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Lansing — Gov. Rick Snyder on Monday unveiled his most expansive plan yet for dealing with Flint’s water crisis, including an initiative welcomed by Republican lawmakers to create tougher drinking water standards above and beyond federal rules.

Snyder released a new 75-point action plan to address the contamination crisis, calling for a “much higher standard” for drinking water regulations but stopping short of advocating for complete replacement of all underground lead service lines in the city.

The plan includes short-, intermediate- and long-term goals, including making infrastructure improvements; creating a data-sharing agreement with state and federal environmental agencies; and setting up a protocol for a “drinkability declaration” for Flint water.

Snyder is particularly concerned about what he calls the “dumb and dangerous” federal Lead and Copper Rule, which sets the standard at which cities must take action to address excessive lead levels.

“My view is I want Michigan to be a role model for setting that standard, so I’m going to be calling for legislation to make that standard much higher,” the Republican governor told The Detroit News last week in an exclusive interview.

“I just wish Congress or the federal government would join me at the same time.”

House Speaker Kevin Cotter, R-Mount Pleasant, is “very interested” in building on the Lead and Copper Rule, said spokesman Gideon D’Assandro.

“This is definitely something that needs to be done,” D’Assandro said. “With the federal regulations, it’s not a matter of weak or strong, they’re just dumb and poorly written. Michigan can do a lot better there.”

Senate Republicans are also “open to exploring that option,” said Amber McCann, a spokeswoman for Majority Leader Arlan Meekhof, R-West Olive. She noted the new Joint Select Committee on the Flint Water Public Health Emergency is likely to make policy recommendations later this year.

Flint’s contaminated water was caused, in part, by state regulators who did not properly interpret the federal rule for a city the size of Flint. They failed to ensure corrosion control chemicals were added when the city began using Flint River water in April 2014, and the harsh water ended up leaching lead from aging pipes.

Under the current rule, utilities and regulators must take action in a city only if more than 10 percent of samples from high-risk homes exceed the federal lead limit of 15 parts per billion. Experts say any level of lead exposure is dangerous, particularly for children, and Virginia Tech professor Marc Edwards’ research highlighted testing results above 5 parts per billion lead.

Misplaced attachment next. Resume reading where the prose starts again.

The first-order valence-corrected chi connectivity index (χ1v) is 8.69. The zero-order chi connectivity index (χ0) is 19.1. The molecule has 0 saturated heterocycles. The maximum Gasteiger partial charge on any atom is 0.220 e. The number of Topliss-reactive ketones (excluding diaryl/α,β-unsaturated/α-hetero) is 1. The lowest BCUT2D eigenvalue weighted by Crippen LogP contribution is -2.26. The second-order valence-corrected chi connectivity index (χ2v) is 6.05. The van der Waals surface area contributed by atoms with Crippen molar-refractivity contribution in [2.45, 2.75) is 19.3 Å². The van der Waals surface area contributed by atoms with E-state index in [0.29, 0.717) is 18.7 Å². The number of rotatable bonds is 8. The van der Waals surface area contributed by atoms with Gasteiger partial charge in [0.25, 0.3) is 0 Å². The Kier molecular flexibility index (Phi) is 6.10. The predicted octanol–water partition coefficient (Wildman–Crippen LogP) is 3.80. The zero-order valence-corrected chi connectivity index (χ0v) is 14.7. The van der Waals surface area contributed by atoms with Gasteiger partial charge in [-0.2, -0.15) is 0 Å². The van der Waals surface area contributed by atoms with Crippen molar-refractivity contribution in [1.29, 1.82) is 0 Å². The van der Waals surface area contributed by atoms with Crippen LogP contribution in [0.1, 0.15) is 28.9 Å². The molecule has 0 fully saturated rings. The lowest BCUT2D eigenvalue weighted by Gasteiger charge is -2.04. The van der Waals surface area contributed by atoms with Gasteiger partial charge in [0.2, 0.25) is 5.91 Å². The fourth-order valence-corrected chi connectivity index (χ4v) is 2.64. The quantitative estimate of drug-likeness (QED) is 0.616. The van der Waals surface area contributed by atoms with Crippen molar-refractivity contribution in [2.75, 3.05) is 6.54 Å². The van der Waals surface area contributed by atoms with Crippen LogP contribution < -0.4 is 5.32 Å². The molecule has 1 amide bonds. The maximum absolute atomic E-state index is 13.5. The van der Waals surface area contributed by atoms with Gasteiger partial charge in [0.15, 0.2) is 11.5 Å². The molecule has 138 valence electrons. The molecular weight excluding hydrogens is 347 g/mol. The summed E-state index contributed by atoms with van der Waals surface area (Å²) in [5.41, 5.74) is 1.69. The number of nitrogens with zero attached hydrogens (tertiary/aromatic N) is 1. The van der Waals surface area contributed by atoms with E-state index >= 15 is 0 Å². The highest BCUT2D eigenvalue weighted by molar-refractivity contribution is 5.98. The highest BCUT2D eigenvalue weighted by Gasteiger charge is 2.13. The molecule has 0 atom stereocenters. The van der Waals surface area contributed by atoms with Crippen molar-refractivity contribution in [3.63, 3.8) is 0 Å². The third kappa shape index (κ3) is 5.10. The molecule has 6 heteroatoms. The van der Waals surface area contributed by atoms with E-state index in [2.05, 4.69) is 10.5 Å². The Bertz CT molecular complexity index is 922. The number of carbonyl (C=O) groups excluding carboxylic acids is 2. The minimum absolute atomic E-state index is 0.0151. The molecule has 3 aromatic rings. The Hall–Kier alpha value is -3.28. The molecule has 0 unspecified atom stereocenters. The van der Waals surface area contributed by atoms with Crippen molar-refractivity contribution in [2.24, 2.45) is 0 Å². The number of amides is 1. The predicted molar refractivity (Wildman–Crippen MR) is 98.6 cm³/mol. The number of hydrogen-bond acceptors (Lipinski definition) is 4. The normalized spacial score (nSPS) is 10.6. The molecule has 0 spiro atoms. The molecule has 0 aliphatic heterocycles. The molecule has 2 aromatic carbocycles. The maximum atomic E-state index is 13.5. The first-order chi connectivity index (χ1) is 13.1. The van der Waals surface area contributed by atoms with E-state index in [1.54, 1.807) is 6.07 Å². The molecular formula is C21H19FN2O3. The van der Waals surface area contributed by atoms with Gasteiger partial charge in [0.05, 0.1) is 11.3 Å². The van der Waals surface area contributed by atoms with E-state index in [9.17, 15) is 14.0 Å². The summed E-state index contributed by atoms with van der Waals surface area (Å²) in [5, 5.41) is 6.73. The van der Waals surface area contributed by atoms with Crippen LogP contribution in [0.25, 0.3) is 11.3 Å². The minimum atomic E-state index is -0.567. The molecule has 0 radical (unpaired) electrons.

“The federal government is basically saying you can have a high lead level for up to 10 percent of your population and it’s OK, and Gov. Snyder does not think that way,” spokesman Ari Adler said Monday.

Snyder is still working on details of his forthcoming policy recommendation on drinking water standards, said Adler, who noted that federal testing protocols are also an area of concern.

Snyder’s proposal might run into resistance depending on how stringent it is.

Raising standards could cost local governments, said Dan Gilmartin, president and CEO of the Michigan Municipal League. The group of city and township governments is already having discussions on water quality standards with the state and federal governments, he said.

“Looking at making sure we’ve got safe drinking water is at the top of people’s lists right now,” Gilmartin said. “We want to have that conversation, but when you raise standards you’ve got to work to those standards, and that requires investment.”

No call to ditch all lead lines

Edwards, who helped expose elevated lead levels in Flint water, has been highly critical of the federal rule and its enforcement. Snyder said he now considers Edwards “a mentor” on the issue.